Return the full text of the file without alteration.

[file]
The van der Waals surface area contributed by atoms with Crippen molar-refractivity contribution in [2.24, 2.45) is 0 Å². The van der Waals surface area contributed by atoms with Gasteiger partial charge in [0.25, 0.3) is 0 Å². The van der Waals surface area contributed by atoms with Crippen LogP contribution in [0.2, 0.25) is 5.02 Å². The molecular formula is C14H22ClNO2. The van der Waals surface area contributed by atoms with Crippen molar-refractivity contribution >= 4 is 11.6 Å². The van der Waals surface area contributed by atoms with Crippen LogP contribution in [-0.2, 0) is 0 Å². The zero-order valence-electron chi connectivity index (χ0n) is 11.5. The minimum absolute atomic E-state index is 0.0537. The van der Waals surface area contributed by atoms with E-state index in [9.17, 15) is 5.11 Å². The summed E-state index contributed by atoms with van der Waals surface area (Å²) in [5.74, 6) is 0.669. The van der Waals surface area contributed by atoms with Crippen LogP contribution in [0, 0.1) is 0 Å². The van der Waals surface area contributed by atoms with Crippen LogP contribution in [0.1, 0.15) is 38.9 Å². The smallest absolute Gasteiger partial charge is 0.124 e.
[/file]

The van der Waals surface area contributed by atoms with Crippen molar-refractivity contribution in [2.24, 2.45) is 0 Å². The van der Waals surface area contributed by atoms with Gasteiger partial charge in [0.25, 0.3) is 0 Å². The van der Waals surface area contributed by atoms with Crippen LogP contribution in [0.2, 0.25) is 5.02 Å². The molecular formula is C14H22ClNO2. The van der Waals surface area contributed by atoms with Crippen molar-refractivity contribution >= 4 is 11.6 Å². The van der Waals surface area contributed by atoms with Crippen LogP contribution in [-0.2, 0) is 0 Å². The zero-order valence-electron chi connectivity index (χ0n) is 11.5. The minimum absolute atomic E-state index is 0.0537. The van der Waals surface area contributed by atoms with E-state index in [9.17, 15) is 5.11 Å². The summed E-state index contributed by atoms with van der Waals surface area (Å²) in [5.74, 6) is 0.669. The van der Waals surface area contributed by atoms with Crippen LogP contribution in [0, 0.1) is 0 Å². The van der Waals surface area contributed by atoms with Crippen LogP contribution in [0.1, 0.15) is 38.9 Å². The smallest absolute Gasteiger partial charge is 0.124 e.